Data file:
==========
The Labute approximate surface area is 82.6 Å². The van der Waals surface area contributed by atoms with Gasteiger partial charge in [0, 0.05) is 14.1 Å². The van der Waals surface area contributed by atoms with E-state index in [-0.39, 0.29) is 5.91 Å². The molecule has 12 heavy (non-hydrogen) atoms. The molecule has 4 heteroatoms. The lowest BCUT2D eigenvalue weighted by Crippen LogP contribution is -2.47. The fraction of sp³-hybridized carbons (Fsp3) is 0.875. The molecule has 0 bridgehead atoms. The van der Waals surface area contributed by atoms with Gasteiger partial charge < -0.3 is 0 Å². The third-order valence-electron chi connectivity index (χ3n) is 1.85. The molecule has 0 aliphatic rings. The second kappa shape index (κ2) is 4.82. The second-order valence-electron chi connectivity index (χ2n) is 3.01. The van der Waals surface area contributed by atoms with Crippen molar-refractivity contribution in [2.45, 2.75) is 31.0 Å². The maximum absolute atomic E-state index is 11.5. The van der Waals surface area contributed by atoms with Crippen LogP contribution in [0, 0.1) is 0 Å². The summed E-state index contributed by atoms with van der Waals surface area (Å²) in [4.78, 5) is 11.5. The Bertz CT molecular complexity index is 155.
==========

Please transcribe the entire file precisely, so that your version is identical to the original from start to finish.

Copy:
The Labute approximate surface area is 82.6 Å². The van der Waals surface area contributed by atoms with Gasteiger partial charge in [0, 0.05) is 14.1 Å². The van der Waals surface area contributed by atoms with E-state index in [-0.39, 0.29) is 5.91 Å². The molecule has 12 heavy (non-hydrogen) atoms. The molecule has 4 heteroatoms. The lowest BCUT2D eigenvalue weighted by Crippen LogP contribution is -2.47. The fraction of sp³-hybridized carbons (Fsp3) is 0.875. The molecule has 0 bridgehead atoms. The van der Waals surface area contributed by atoms with Gasteiger partial charge < -0.3 is 0 Å². The third-order valence-electron chi connectivity index (χ3n) is 1.85. The molecule has 0 aliphatic rings. The second kappa shape index (κ2) is 4.82. The second-order valence-electron chi connectivity index (χ2n) is 3.01. The van der Waals surface area contributed by atoms with Crippen molar-refractivity contribution in [2.45, 2.75) is 31.0 Å². The maximum absolute atomic E-state index is 11.5. The van der Waals surface area contributed by atoms with Crippen LogP contribution in [0, 0.1) is 0 Å². The summed E-state index contributed by atoms with van der Waals surface area (Å²) in [4.78, 5) is 11.5. The Bertz CT molecular complexity index is 155.